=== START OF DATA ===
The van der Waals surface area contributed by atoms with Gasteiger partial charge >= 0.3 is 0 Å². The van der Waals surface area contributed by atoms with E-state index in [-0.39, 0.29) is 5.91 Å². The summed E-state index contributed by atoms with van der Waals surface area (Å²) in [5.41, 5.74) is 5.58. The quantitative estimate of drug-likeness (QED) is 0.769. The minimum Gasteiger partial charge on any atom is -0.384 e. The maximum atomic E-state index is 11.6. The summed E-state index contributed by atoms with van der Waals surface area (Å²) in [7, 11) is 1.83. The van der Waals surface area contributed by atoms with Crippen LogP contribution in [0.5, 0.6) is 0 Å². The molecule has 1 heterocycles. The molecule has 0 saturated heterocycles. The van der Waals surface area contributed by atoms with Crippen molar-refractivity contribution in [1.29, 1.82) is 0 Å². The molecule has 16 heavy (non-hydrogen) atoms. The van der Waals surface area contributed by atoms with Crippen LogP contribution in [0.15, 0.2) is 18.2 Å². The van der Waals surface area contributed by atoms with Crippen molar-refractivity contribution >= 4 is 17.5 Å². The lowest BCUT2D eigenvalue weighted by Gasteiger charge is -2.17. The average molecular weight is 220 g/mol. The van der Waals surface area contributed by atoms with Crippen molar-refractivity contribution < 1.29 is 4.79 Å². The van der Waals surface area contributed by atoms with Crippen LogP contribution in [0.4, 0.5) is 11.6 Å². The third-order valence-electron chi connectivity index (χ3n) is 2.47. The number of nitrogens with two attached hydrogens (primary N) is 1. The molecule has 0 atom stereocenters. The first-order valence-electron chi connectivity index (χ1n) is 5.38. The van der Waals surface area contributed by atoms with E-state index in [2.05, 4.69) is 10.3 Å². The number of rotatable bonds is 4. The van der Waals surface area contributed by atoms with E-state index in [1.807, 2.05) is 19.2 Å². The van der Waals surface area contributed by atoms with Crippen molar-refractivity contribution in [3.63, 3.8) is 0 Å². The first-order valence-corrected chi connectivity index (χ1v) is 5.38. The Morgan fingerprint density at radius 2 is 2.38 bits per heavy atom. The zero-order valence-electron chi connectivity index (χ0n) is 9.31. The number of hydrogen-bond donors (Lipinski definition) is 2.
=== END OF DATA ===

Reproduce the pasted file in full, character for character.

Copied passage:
The van der Waals surface area contributed by atoms with Gasteiger partial charge >= 0.3 is 0 Å². The van der Waals surface area contributed by atoms with E-state index in [-0.39, 0.29) is 5.91 Å². The summed E-state index contributed by atoms with van der Waals surface area (Å²) in [5.41, 5.74) is 5.58. The quantitative estimate of drug-likeness (QED) is 0.769. The minimum Gasteiger partial charge on any atom is -0.384 e. The maximum atomic E-state index is 11.6. The summed E-state index contributed by atoms with van der Waals surface area (Å²) in [7, 11) is 1.83. The van der Waals surface area contributed by atoms with Crippen LogP contribution in [0.5, 0.6) is 0 Å². The molecule has 1 heterocycles. The molecule has 0 saturated heterocycles. The van der Waals surface area contributed by atoms with Crippen molar-refractivity contribution in [1.29, 1.82) is 0 Å². The molecule has 16 heavy (non-hydrogen) atoms. The van der Waals surface area contributed by atoms with Crippen LogP contribution in [0.15, 0.2) is 18.2 Å². The van der Waals surface area contributed by atoms with Crippen molar-refractivity contribution >= 4 is 17.5 Å². The lowest BCUT2D eigenvalue weighted by Gasteiger charge is -2.17. The average molecular weight is 220 g/mol. The van der Waals surface area contributed by atoms with Crippen molar-refractivity contribution < 1.29 is 4.79 Å². The van der Waals surface area contributed by atoms with Crippen LogP contribution in [0.4, 0.5) is 11.6 Å². The third-order valence-electron chi connectivity index (χ3n) is 2.47. The number of nitrogens with two attached hydrogens (primary N) is 1. The molecule has 0 atom stereocenters. The first-order valence-electron chi connectivity index (χ1n) is 5.38. The van der Waals surface area contributed by atoms with E-state index in [2.05, 4.69) is 10.3 Å². The number of rotatable bonds is 4. The van der Waals surface area contributed by atoms with E-state index in [1.807, 2.05) is 19.2 Å². The van der Waals surface area contributed by atoms with Crippen molar-refractivity contribution in [3.63, 3.8) is 0 Å². The first-order valence-corrected chi connectivity index (χ1v) is 5.38. The Morgan fingerprint density at radius 2 is 2.38 bits per heavy atom. The zero-order valence-electron chi connectivity index (χ0n) is 9.31. The number of hydrogen-bond donors (Lipinski definition) is 2.